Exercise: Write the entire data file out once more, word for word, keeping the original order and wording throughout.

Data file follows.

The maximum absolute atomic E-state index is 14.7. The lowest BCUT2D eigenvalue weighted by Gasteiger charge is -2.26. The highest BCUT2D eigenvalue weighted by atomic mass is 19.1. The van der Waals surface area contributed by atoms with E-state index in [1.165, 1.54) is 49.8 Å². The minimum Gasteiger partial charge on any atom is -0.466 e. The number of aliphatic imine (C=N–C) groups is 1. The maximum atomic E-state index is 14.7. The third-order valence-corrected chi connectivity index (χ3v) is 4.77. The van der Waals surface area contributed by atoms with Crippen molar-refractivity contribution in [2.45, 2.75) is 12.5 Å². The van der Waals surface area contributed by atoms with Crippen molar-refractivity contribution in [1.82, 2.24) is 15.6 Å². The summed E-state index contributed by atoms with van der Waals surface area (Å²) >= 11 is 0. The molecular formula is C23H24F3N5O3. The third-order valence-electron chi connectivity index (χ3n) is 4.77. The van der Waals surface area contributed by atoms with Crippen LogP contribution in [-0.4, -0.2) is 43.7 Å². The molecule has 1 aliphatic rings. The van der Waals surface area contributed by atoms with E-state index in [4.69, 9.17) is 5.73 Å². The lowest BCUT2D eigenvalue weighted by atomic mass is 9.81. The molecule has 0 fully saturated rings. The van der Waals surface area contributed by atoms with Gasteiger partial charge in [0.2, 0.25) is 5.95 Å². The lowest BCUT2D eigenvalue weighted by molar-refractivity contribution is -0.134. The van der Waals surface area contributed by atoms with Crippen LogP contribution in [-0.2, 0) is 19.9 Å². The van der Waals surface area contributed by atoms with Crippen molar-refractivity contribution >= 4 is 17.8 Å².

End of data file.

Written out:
The maximum absolute atomic E-state index is 14.7. The lowest BCUT2D eigenvalue weighted by Gasteiger charge is -2.26. The highest BCUT2D eigenvalue weighted by atomic mass is 19.1. The van der Waals surface area contributed by atoms with E-state index in [1.165, 1.54) is 49.8 Å². The minimum Gasteiger partial charge on any atom is -0.466 e. The number of aliphatic imine (C=N–C) groups is 1. The maximum atomic E-state index is 14.7. The third-order valence-corrected chi connectivity index (χ3v) is 4.77. The van der Waals surface area contributed by atoms with Crippen molar-refractivity contribution in [2.45, 2.75) is 12.5 Å². The van der Waals surface area contributed by atoms with Crippen molar-refractivity contribution in [1.82, 2.24) is 15.6 Å². The summed E-state index contributed by atoms with van der Waals surface area (Å²) >= 11 is 0. The molecular formula is C23H24F3N5O3. The third-order valence-electron chi connectivity index (χ3n) is 4.77. The van der Waals surface area contributed by atoms with Crippen LogP contribution in [-0.4, -0.2) is 43.7 Å². The molecule has 1 aliphatic rings. The van der Waals surface area contributed by atoms with E-state index in [4.69, 9.17) is 5.73 Å². The lowest BCUT2D eigenvalue weighted by atomic mass is 9.81. The molecule has 0 fully saturated rings. The van der Waals surface area contributed by atoms with Gasteiger partial charge in [0.2, 0.25) is 5.95 Å². The lowest BCUT2D eigenvalue weighted by molar-refractivity contribution is -0.134. The van der Waals surface area contributed by atoms with Crippen LogP contribution in [-0.2, 0) is 19.9 Å². The van der Waals surface area contributed by atoms with Crippen molar-refractivity contribution >= 4 is 17.8 Å².